This week's podcast episode brings together the voices of three presenters at AICPA & CIMA ENGAGE 2021. One common theme in their interviews is the talent pipeline — how more candidates can be drawn to the profession, how existing talent can be retained and trained in a more tech-driven business environment, and more.
Hear from AICPA board Chair Bill Pirolli, CPA/CFF/PFS, CGMA; Tom Hood, CPA/CITP, CGMA, executive vice president of business engagement and growth for the Association of International Certified Professional Accountants; and former AICPA board Chair Kimberly Ellison-Taylor, CPA, CGMA.
Also, Hood explains the goals of the recently formed Future of Finance Leadership Advisory Group.
What you'll learn from this episode:
- Bill Pirolli's inspiration to become a CPA.
- What Pirolli has learned while navigating the uncertainty of the past 18 months.
- Tom Hood's recap of the Future of Finance Leadership Advisory Group's approach to managing an extreme acceleration of trends.
- The talent concerns of the advisory group's members.
- What Kimberly Ellison-Taylor learned in her stint as AICPA board chair.
- Why Ellison-Taylor says, "We have to go to uncommon places to get uncommon talent."
Play the episode below or read the edited transcript:
To comment on this episode or to suggest an idea for another episode, contact Neil Amato, a JofA senior editor, at Neil.Amato@aicpa-cima.com.
Neil Amato: Welcome back to the Journal of Accountancy podcast. On today's episode I'm bringing you three high profile guests who took part in the recently concluded AICPA & CIMA ENGAGE 2021. You'll hear those interviews after a word from our sponsor.
Amato: Welcome to the Journal of Accountancy podcast. This is JofA senior editor Neil Amato. At this recording in the last week of July, I'd like to say we're coming to you live from Las Vegas. I can say that, but it's only half true, as our first guest is on-site at AICPA & CIMA ENGAGE 2021, and I'm virtually part of the event. That first guest is AICPA board chair Bill Pirolli. Bill, welcome to the podcast, and tell me first, how did you develop a passion for building the accounting profession's pipeline?
Bill Pirolli: Thanks for having me, Neil. I've been a practitioner for over 40 years, and I've always been passionate about helping people find their way into this great profession. I love to mentor future leaders, and help them find their path to success. I think my own journey into the profession, however, is what really motivated me. I was inspired into this profession by an accounting professor in the local community college where I went. I would not be here today if he hadn't given me the advice that I needed to transfer to Bryant College and get my degree, and become a CPA and go into public accounting. I credit him with grabbing my hand and turning me into an accountant.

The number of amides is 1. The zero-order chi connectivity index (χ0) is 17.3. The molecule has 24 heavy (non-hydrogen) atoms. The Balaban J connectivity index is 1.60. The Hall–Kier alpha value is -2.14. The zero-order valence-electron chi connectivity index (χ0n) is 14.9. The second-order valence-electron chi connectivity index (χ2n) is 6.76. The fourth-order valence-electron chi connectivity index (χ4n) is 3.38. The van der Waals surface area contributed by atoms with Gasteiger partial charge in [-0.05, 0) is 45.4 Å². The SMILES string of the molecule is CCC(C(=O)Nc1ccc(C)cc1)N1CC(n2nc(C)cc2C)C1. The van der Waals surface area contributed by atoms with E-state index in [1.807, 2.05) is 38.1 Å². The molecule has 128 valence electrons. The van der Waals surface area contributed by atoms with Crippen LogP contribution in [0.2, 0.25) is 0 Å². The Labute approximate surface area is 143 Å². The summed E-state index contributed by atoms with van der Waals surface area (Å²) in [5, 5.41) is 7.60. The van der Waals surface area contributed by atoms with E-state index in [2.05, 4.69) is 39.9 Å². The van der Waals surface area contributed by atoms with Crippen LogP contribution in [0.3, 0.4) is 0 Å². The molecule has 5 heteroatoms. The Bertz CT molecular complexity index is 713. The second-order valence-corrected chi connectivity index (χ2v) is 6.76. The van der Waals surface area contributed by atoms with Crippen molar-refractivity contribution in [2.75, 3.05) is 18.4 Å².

And as a profession, we all have a part to play in keeping the pipeline strong. We need to send our associates back to their high schools to talk about their successes, and embrace community colleges as a strong feeder for the profession. We need to rely on our five- and six-year associates to go back and talk to the freshmen and sophomores, and tell them about their success they're having in the profession.
Amato: When I say CPA Evolution, what comes to mind for you?
Pirolli: To me, it's really about future-proofing the profession by providing candidates the skills they need to succeed in the current environment. The new model will allow us to adapt to the skills needed like technology, AI, and data analytics. It will also help serve to keep the profession dynamic and attractive to students thinking of entering the profession. Again, speaking to the pipeline, I think that CPA Evolution is a part of increasing the pipeline.
Amato: What are the skills the CPAs of the future will need, and how has that list changed over just these past few years?
Pirolli: Sure. Well, we've always focused on the deep technical skills needed in the profession, and that really will never change. That's a threshold issue, but really the half-life of a skill today is less than five years. Continuous learning will really become the norm, and going forward will really all be about technology. I can't imagine any future problem where technology won't be part of the solution.
Take the DAS project that we're in the middle of right now. We're re-envisioning the way we audit using technology like AI, data analytics to adapt the audit to the realities of how business operates today. But also soft skills and communication and leadership will be very important as the Baby Boomers like myself retire and new leaders emerge. It also takes different skill set to manage people in a hybrid virtual world. So the ability to adapt will be very important, and the ability to manage people, not just manage tasks, will also prove to be very important.
Amato: You use that word "adapt." I think that's key to my next question. What has navigating the uncertainty of the COVID-19 pandemic taught you?